The scene opens in Claudio's prison cell, where the Duke is still traipsing around pretending to be a friar.
Claudio says he's prepared to die, but he still has hope that he might get to live.
The Duke attempts to comfort Claudio while preparing him for the possibility of death.
Claudio finally says he's ready for whatever happens.
The Duke spies on the brother and sister while Isabella reveals that Angelo has propositioned her.
At first, Claudio agrees that Isabella should not sleep with Angelo to save his life.
Isabella says she's so grossed out that she can't even "name" the thing that Angelo wants.
Isabella declares that she would gladly sacrifice her life to save her brother.
Claudio gets to thinking about things and decides that death is pretty scary. "Ay, but to die, and go we know not where; / To lie in cold obstruction and to rot," he muses.
(Hmm. Claudio sounds a lot like Hamlet in the famous "To be, or not to be" speech. Death, says Hamlet, is the "the undiscover'd country from whose bourn / No traveller returns" in Act 3, Scene 1 of Hamlet.)
Isabella cries "Alas, alas!"
We interrupt this program for a brain snack: We've seen plenty of great stage productions of these intense scene between Isabella and Claudio, but our favorite interpretation of this intense moment is artist William Holman Hunt's painting "Claudio and Isabella" (1850). Check it out here.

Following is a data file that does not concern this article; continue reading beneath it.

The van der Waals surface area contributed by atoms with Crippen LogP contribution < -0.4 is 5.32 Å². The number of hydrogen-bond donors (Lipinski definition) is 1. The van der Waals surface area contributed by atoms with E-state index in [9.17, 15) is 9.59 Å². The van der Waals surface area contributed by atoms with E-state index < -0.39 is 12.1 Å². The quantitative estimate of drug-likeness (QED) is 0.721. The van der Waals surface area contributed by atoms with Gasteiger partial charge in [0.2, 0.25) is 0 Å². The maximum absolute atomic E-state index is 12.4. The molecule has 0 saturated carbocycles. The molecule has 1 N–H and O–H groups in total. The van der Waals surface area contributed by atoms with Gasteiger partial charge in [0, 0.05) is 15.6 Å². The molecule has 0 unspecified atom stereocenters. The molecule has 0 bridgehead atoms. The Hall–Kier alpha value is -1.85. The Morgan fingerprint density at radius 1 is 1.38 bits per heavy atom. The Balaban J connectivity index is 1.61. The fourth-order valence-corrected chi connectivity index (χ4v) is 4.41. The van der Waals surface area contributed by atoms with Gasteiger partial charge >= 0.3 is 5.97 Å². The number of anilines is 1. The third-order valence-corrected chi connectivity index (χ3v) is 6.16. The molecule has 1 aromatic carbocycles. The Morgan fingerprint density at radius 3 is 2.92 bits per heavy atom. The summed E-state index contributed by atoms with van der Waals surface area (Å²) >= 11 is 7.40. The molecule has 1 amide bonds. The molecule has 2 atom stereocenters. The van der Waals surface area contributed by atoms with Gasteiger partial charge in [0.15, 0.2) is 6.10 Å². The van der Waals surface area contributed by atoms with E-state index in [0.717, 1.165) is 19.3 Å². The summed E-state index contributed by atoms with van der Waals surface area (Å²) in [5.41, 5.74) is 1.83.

Claudio begs "Sweet sister, let me live," and Isabella screams "O, you beast! O faithless coward, O dishonest wretch!" and so forth. Isabella says she can't wait until he dies.
Claudio continues to beg, but Isabella refuses to listen.
The Duke, who has been spying the whole time, steps in and tells a fib – he says that Angelo didn't really mean it when he asked Isabella to sleep with him. Angelo was just testing her virtue, which means Claudio should prepare himself for death.
Alone with Isabella, the Duke cooks up a scheme to make everybody happy. Isabella should tell Angelo that she'll spend the night with him. Then, instead of meeting Angelo, Isabella will send Mariana in her place. It'll be dark so Angelo won't know that he's not getting it on with Isabella and he'll have to set Claudio free.
It turns out that Angelo was once engaged to Mariana but he broke up with her because she lost her wedding dowry when her brother's ship (and a bunch of money) sank at sea. When Angelo accidentally sleeps with Mariana, he'll have to marry her and Isabella can remain chaste.
Isabella thinks this is a terrific idea and runs off to tell Angelo that she wants to save her brother's life.
Note: In some editions of Measure for Measure (like the Norton edition), the action of the play continues in this scene. In most versions, like the Riverside Shakespeare (the one we're using here), the action picks up in Act 3, Scene 2.